She will do this because she loves them; for their sake, not yours. So don’t expect to get the Father of the Year award, unless it’s broken over your head.

‘Father of my children’ is OK for an ex-wife to say, however. Often, that is about all that he’s contributed to their upbringing. Miaow.


Don’t go round telling mutual friends how much ‘happier’ you are now, as you hold hands over dinner with Miss Yoga Pants, or — God forbid — discuss the shortcomings of your previous relationship as a means of justifying your disloyalty. It will boomerang back.

‘But,’ you say, ‘she’s telling everybody how I left her!’ This is true — because you did. Remember?

Accept that, in a divorce, you get left with the stuff you had before the marriage — this goes for friends. You can take those that predate the wedding, but you have to be generous with the ones you made together. In many cases, most will follow you. She won’t be invited to another dinner party of the sort you used to both attend again. Because she’s single. So you don’t need to gloat.


The most important thing in every family that has been blended like a Nutribullet is for all the grown-ups involved to respect each other’s children.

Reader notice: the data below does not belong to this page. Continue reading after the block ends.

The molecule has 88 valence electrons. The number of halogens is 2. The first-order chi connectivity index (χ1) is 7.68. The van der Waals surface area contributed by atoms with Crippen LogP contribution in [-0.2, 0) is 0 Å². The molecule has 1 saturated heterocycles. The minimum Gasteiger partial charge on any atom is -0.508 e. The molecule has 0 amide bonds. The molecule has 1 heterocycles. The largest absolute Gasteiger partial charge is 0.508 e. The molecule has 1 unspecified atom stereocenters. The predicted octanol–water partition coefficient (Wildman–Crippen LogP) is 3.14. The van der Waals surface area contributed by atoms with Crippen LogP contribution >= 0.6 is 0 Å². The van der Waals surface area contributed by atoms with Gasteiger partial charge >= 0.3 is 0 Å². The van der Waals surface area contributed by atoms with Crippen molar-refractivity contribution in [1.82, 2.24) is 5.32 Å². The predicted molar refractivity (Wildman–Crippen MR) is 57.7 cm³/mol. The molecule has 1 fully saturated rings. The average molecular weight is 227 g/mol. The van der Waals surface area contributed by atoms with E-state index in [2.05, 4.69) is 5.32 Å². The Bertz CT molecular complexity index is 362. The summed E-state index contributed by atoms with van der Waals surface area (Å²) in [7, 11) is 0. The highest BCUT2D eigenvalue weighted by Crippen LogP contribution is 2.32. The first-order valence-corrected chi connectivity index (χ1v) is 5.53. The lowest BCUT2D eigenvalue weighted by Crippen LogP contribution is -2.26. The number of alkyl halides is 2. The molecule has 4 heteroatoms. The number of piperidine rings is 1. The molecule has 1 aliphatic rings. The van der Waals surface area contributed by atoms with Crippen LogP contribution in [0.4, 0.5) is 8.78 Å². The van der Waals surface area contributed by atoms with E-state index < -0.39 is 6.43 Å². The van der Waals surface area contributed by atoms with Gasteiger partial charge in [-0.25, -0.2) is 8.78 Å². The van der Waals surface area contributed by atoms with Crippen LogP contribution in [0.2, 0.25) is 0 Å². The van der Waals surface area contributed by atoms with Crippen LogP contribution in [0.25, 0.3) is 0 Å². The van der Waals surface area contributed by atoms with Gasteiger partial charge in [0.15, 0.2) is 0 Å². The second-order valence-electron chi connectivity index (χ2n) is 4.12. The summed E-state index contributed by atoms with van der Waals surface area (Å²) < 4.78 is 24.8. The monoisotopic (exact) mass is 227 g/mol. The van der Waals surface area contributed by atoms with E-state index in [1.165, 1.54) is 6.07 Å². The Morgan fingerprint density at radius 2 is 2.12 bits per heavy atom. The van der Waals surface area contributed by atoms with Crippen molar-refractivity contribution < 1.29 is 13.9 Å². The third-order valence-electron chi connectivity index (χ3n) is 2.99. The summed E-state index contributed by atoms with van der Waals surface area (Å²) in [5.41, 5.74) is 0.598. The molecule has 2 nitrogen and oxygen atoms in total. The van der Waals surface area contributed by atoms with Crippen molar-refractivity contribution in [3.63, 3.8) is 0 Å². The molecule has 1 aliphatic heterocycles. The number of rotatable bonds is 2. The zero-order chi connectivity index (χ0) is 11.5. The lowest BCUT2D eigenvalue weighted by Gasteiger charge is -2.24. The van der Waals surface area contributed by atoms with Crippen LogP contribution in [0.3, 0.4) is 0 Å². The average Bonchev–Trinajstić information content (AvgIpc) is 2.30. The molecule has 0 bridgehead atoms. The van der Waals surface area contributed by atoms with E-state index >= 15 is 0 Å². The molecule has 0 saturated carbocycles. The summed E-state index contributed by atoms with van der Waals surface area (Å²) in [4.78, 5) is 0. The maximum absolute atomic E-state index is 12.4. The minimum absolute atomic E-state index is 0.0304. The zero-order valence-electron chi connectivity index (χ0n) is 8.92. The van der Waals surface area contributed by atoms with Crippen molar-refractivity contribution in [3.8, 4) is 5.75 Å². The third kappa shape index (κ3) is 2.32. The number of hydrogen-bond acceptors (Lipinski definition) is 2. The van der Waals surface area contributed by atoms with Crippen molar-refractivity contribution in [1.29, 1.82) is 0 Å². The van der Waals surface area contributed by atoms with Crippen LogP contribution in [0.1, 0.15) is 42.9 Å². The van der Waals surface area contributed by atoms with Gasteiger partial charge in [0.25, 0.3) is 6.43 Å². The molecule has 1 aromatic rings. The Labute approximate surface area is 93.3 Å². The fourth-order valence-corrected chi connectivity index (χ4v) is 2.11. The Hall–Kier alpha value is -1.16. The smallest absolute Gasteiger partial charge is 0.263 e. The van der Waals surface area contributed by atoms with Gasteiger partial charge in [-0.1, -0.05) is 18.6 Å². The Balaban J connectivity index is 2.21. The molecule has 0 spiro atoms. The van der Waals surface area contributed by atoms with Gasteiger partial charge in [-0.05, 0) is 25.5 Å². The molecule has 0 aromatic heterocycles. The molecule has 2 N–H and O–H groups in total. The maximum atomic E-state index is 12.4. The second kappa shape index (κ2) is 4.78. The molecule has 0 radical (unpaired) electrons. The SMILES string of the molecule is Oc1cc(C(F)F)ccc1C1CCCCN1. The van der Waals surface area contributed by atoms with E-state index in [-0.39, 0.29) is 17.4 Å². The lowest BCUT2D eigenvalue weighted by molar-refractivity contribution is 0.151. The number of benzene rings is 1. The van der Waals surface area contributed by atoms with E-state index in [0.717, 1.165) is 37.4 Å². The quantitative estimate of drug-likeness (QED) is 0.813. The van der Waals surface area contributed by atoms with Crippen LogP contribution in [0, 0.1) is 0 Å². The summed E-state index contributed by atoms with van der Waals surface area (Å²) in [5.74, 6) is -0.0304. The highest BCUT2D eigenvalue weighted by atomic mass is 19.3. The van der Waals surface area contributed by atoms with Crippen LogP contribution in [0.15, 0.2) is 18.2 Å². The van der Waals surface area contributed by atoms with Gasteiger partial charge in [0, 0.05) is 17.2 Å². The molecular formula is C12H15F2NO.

If the first round of kids are slobby, entitled anarchists who nonetheless open your fridge with alacrity and eat all your expensive cheese, do not comment. Just hide the good stuff and buy some cheddar.

Nor should you expect them to like you or you them. It’s OK. Their own mother may not like them all the time either, but she will still take you down with a stranglehold if you criticise.

Kids are the no-go area you may not wander into without a happy smile and gritted teeth. Accept that there is history between the ex-wife and the husband and understand it was not all bad. This is no threat to you. You’ve got him now and you will make your own memories. But you can’t negate the past.

Of course, you could argue, in turn, that the first wife really should treat your present set-up with careful respect, too. I’d steer clear of opening that can of worms, myself. But then, I was there first.